|US3417028 *||Feb 10, 1967||Dec 17, 1968||Montgomery Douglas Sargent||Process for the preparation of an inorganic gel having a predetermined pore structure|
|US3428425 *||Apr 4, 1966||Feb 18, 1969||Monsanto Co||Method of preparing silica materials|
|US3453077 *||Aug 10, 1967||Jul 1, 1969||Grace W R & Co||Process for preparing microspheroidal silica|
|US3652215 *||Aug 6, 1968||Mar 28, 1972||Nat Petro Chemicals Co Inc||Preparation of silica gels|
|US3652216 *||Oct 11, 1968||Mar 28, 1972||Nat Petro Chemicals Co Inc||Preparation of silica gels|
|1||*||Book "The Colloid Chemistry of Silica and Silicates" 1955 Ed. by Ralph K. Iler, pp. 128 and 137, Cornell University Press, Ithaca, New York.|
|Citing Patent||Filing date||Publication date||Applicant||Title|
|US4190457 *||Jun 9, 1978||Feb 26, 1980||Phillips Petroleum Co.||Preparation of inorganic xerogels|
|US4279879 *||Oct 1, 1979||Jul 21, 1981||W. R. Grace & Co.||Silica gel|
|US4387008 *||Dec 12, 1980||Jun 7, 1983||W. R. Grace & Co.||Electrodialytic method for production of silica gel|
|US4629588 *||Dec 7, 1984||Dec 16, 1986||W. R. Grace & Co.||Method for refining glyceride oils using amorphous silica|
|US4649037 *||Mar 29, 1985||Mar 10, 1987||Allied Corporation||Spray-dried inorganic oxides from non-aqueous gels or solutions|
|US4713233 *||Sep 24, 1986||Dec 15, 1987||Allied Corporation||Spray-dried inorganic oxides from non-aqueous gels or solutions|
|US4810415 *||Sep 10, 1986||Mar 7, 1989||Dresser Industries, Inc.||Process for manufacturing ultra pure silica and resulting encapsulated products|
|US4872895 *||Dec 11, 1986||Oct 10, 1989||American Telephone And Telegraph Company, At&T Bell Laboratories||Method for fabricating articles which include high silica glass bodies|
|US5231066 *||Sep 11, 1991||Jul 27, 1993||Quantum Chemical Corporation||Bimodal silica gel, its preparation and use as a catalyst support|
|US5308533 *||Nov 12, 1992||May 3, 1994||The United States Of America As Represented By The Secretary Of The Air Force||Aerogel mesh getter|
|US5321105 *||Mar 12, 1993||Jun 14, 1994||Quantum Chemical Corporation||Polymerization process using a bimodal silica gel as a catalyst support|
|US5360572 *||Feb 15, 1994||Nov 1, 1994||The United States Of America As Represented By The Secretary Of The Air Force||Aerogel mesh getter|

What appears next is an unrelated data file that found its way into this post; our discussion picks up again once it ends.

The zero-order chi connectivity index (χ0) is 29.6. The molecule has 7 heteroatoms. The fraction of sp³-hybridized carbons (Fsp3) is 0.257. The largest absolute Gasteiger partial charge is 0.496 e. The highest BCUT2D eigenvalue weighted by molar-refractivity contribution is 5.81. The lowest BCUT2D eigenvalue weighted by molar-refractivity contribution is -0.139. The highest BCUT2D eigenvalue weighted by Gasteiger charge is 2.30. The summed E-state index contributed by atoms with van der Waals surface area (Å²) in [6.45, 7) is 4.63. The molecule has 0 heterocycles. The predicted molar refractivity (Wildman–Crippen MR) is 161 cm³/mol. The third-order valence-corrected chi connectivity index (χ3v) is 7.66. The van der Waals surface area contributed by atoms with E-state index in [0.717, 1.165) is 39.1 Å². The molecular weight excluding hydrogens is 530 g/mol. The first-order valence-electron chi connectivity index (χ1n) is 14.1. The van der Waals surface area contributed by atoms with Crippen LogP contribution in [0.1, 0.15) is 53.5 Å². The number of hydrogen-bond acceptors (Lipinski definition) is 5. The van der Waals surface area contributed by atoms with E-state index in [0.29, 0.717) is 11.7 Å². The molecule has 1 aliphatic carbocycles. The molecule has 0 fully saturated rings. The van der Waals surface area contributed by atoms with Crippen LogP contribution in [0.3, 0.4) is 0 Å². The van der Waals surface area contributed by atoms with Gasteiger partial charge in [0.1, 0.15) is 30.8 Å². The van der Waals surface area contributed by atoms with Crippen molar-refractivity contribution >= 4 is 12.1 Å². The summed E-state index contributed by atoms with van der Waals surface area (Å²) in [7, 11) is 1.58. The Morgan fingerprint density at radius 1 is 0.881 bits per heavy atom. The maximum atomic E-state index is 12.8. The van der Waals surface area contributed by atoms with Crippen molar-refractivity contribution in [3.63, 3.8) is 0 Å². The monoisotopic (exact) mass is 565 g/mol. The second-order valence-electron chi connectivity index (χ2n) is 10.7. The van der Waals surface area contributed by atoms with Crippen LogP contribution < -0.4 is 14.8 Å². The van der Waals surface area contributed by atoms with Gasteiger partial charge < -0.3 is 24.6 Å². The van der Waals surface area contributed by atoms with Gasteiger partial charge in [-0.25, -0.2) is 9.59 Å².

|US5895770 *||Mar 21, 1997||Apr 20, 1999||Pq Corporation||Olefin polymerization catalysts with specific silica supports|
|US6090359 *||Feb 17, 1998||Jul 18, 2000||The Dow Chemical Company||Process for hydrogenating aromatic polymers|
|US6129949 *||Nov 5, 1996||Oct 10, 2000||Hoecsht Research & Technology Deutschland Gmbh & Co Kg||Process for preparing organically modified aerogels using alcohols, wherein the resultant salts are precipitated|
|US8202952||Nov 21, 2008||Jun 19, 2012||Equistar Chemicals, Lp||Process for making ethylene homopolymers|
|US20100112132 *||Jul 27, 2007||May 6, 2010||Grace Gmbh & Co. Kg||Beer clarification aid based on silica xerogel with high filterability|
|US20100129581 *||Nov 21, 2008||May 27, 2010||Lynch Michael W||Process for making ethylene homopolymers|
|EP0034303A2 *||Feb 4, 1981||Aug 26, 1981||Phillips Petroleum Company||A process for producing an olefin polymerization catalyst, supported polymerization catalyst and polymerization process|
|EP0661299A2 *||Dec 27, 1994||Jul 5, 1995||Phillips Petroleum Company||Chromium catalyst compositions and ethylene polymerization processes therewith|
|WO1999052627A1 *||Apr 7, 1999||Oct 21, 1999||Chevron Chemical Company Llc||Powders of silica-oxide and mixed silica-oxide and method of preparing same|
|U.S. Classification||423/338, 423/335, 502/256, 423/339|
|International Classification||B01J21/08, B01J35/10, C08F10/02, C01B33/113|
|Cooperative Classification||C08F10/02, B01J35/1061, B01J35/1047, B01J35/1019, B01J35/1066, C01B33/113, B01J21/08, B01J35/1085, B01J35/10|
|European Classification||C01B33/113, C08F10/02, B01J35/10, B01J21/08|